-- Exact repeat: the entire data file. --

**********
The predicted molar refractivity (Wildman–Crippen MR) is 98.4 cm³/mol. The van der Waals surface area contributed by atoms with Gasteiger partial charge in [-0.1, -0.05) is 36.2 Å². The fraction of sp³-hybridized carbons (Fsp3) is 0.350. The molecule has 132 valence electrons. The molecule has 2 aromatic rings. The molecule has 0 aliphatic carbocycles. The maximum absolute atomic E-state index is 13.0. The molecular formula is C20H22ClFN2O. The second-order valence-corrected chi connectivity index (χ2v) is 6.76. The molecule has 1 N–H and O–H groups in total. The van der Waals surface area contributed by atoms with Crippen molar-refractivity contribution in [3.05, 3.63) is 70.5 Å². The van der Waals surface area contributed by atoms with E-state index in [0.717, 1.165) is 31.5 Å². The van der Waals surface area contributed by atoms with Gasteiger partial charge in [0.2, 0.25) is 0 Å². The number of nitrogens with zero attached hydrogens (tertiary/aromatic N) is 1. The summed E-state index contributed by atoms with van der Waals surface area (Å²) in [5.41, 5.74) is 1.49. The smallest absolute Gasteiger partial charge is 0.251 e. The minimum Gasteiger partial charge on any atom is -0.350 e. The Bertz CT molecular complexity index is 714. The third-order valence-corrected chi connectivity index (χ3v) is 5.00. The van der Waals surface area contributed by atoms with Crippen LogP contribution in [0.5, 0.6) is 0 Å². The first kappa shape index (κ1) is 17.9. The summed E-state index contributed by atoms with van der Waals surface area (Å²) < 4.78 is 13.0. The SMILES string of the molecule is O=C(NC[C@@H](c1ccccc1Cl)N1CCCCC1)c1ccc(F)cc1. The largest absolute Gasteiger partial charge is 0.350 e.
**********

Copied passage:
The predicted molar refractivity (Wildman–Crippen MR) is 98.4 cm³/mol. The van der Waals surface area contributed by atoms with Gasteiger partial charge in [-0.1, -0.05) is 36.2 Å². The fraction of sp³-hybridized carbons (Fsp3) is 0.350. The molecule has 132 valence electrons. The molecule has 2 aromatic rings. The molecule has 0 aliphatic carbocycles. The maximum absolute atomic E-state index is 13.0. The molecular formula is C20H22ClFN2O. The second-order valence-corrected chi connectivity index (χ2v) is 6.76. The molecule has 1 N–H and O–H groups in total. The van der Waals surface area contributed by atoms with Crippen molar-refractivity contribution in [3.05, 3.63) is 70.5 Å². The van der Waals surface area contributed by atoms with E-state index in [0.717, 1.165) is 31.5 Å². The van der Waals surface area contributed by atoms with Gasteiger partial charge in [0.2, 0.25) is 0 Å². The number of nitrogens with zero attached hydrogens (tertiary/aromatic N) is 1. The summed E-state index contributed by atoms with van der Waals surface area (Å²) in [5.41, 5.74) is 1.49. The smallest absolute Gasteiger partial charge is 0.251 e. The minimum Gasteiger partial charge on any atom is -0.350 e. The Bertz CT molecular complexity index is 714. The third-order valence-corrected chi connectivity index (χ3v) is 5.00. The van der Waals surface area contributed by atoms with Crippen LogP contribution in [0.5, 0.6) is 0 Å². The first kappa shape index (κ1) is 17.9. The summed E-state index contributed by atoms with van der Waals surface area (Å²) < 4.78 is 13.0. The SMILES string of the molecule is O=C(NC[C@@H](c1ccccc1Cl)N1CCCCC1)c1ccc(F)cc1. The largest absolute Gasteiger partial charge is 0.350 e.